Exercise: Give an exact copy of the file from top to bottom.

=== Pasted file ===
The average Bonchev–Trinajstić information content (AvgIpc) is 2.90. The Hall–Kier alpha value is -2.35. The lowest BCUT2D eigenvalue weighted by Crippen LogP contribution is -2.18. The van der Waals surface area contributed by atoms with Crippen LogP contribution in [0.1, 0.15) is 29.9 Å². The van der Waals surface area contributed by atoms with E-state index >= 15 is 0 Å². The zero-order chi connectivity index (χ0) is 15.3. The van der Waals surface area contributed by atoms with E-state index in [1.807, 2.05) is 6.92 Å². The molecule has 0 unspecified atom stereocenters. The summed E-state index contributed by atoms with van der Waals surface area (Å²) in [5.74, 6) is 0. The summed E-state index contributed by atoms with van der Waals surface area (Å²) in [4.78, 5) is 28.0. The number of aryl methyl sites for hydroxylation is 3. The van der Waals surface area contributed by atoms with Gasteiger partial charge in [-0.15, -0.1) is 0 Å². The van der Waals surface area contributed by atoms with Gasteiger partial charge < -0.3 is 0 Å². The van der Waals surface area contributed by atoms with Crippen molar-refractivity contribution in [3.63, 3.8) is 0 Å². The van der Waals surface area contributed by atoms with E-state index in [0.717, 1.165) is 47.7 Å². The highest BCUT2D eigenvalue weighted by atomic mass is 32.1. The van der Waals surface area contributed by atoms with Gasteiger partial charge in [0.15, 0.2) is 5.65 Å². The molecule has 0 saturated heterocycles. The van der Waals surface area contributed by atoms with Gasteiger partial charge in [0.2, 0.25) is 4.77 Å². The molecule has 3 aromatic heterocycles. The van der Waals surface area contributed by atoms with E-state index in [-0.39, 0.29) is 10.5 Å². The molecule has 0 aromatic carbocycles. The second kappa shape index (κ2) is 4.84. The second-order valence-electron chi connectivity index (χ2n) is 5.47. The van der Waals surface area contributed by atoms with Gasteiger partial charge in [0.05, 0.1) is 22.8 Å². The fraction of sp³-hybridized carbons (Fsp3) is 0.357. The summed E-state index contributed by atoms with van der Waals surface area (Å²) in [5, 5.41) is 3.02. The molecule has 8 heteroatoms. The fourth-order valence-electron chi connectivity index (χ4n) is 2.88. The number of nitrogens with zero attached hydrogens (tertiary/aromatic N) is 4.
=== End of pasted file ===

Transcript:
The average Bonchev–Trinajstić information content (AvgIpc) is 2.90. The Hall–Kier alpha value is -2.35. The lowest BCUT2D eigenvalue weighted by Crippen LogP contribution is -2.18. The van der Waals surface area contributed by atoms with Crippen LogP contribution in [0.1, 0.15) is 29.9 Å². The van der Waals surface area contributed by atoms with E-state index >= 15 is 0 Å². The zero-order chi connectivity index (χ0) is 15.3. The van der Waals surface area contributed by atoms with E-state index in [1.807, 2.05) is 6.92 Å². The molecule has 0 unspecified atom stereocenters. The summed E-state index contributed by atoms with van der Waals surface area (Å²) in [5.74, 6) is 0. The summed E-state index contributed by atoms with van der Waals surface area (Å²) in [4.78, 5) is 28.0. The number of aryl methyl sites for hydroxylation is 3. The van der Waals surface area contributed by atoms with Gasteiger partial charge in [-0.15, -0.1) is 0 Å². The van der Waals surface area contributed by atoms with Gasteiger partial charge < -0.3 is 0 Å². The van der Waals surface area contributed by atoms with Crippen molar-refractivity contribution in [3.63, 3.8) is 0 Å². The van der Waals surface area contributed by atoms with E-state index in [0.717, 1.165) is 47.7 Å². The highest BCUT2D eigenvalue weighted by atomic mass is 32.1. The van der Waals surface area contributed by atoms with Gasteiger partial charge in [0.15, 0.2) is 5.65 Å². The molecule has 0 saturated heterocycles. The van der Waals surface area contributed by atoms with Gasteiger partial charge in [0.2, 0.25) is 4.77 Å². The molecule has 3 aromatic heterocycles. The van der Waals surface area contributed by atoms with E-state index in [-0.39, 0.29) is 10.5 Å². The molecule has 0 aromatic carbocycles. The second kappa shape index (κ2) is 4.84. The second-order valence-electron chi connectivity index (χ2n) is 5.47. The van der Waals surface area contributed by atoms with Gasteiger partial charge in [0.05, 0.1) is 22.8 Å². The fraction of sp³-hybridized carbons (Fsp3) is 0.357. The summed E-state index contributed by atoms with van der Waals surface area (Å²) in [5, 5.41) is 3.02. The molecule has 8 heteroatoms. The fourth-order valence-electron chi connectivity index (χ4n) is 2.88. The number of nitrogens with zero attached hydrogens (tertiary/aromatic N) is 4.